Thomas Harder, Renate Bergmann, Gerd Kallischnigg and Andreas Plagemann
American Journal of Epidemiology 2005 162(5):397-403
Observational studies suggest a longer duration of breastfeeding to be associated dose dependently with a decrease in risk of overweight in later life. The authors performed a comprehensive meta-analysis of the existing studies on duration of breastfeeding and risk of overweight.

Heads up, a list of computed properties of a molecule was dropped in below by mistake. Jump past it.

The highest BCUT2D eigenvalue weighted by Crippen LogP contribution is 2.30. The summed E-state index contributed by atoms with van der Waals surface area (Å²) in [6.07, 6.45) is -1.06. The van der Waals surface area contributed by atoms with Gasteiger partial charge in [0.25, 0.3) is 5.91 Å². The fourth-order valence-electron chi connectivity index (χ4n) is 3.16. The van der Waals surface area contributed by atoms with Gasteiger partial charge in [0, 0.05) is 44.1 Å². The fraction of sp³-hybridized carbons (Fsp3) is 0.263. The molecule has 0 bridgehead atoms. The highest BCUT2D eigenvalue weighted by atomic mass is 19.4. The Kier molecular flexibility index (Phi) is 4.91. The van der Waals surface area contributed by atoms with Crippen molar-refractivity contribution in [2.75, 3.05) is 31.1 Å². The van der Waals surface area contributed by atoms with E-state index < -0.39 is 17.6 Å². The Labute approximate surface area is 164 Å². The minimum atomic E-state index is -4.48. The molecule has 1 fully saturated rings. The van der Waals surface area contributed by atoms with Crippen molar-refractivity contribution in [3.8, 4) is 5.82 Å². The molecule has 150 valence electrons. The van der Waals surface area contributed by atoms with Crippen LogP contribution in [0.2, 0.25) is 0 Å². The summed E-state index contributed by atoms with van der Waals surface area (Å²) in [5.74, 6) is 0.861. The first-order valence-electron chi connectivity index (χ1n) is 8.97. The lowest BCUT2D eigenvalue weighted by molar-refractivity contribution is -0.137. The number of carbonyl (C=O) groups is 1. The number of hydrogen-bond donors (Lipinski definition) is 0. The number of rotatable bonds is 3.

Studies were included that reported the odds ratio and 95% confidence interval (or the data to calculate them) of overweight associated with breastfeeding and that reported the duration of breastfeeding and used exclusively formula-fed subjects as the referent. Seventeen studies met the inclusion criteria. By meta-regression, the duration of breastfeeding was inversely associated with the risk of overweight (regression coefficient = 0.94, 95% confidence interval (CI): 0.89, 0.98). Categorical analysis confirmed this dose-response association (<1 month of breastfeeding: odds ratio (OR) = 1.0, 95% CI: 0.65, 1.55; 1–3 months: OR = 0.81, 95% CI: 0.74, 0.88; 4–6 months: OR = 0.76, 95% CI: 0.67, 0.86; 7–9 months: OR = 0.67, 95% CI: 0.55, 0.82; >9 months: OR = 0.68, 95% CI: 0.50, 0.91). One month of breastfeeding was associated with a 4% decrease in risk (OR = 0.96/month of breastfeeding, 95% CI: 0.94, 0.98). The definitions of overweight and age had no influence. These findings strongly support a dose-dependent association between longer duration of breastfeeding and decrease in risk of overweight.
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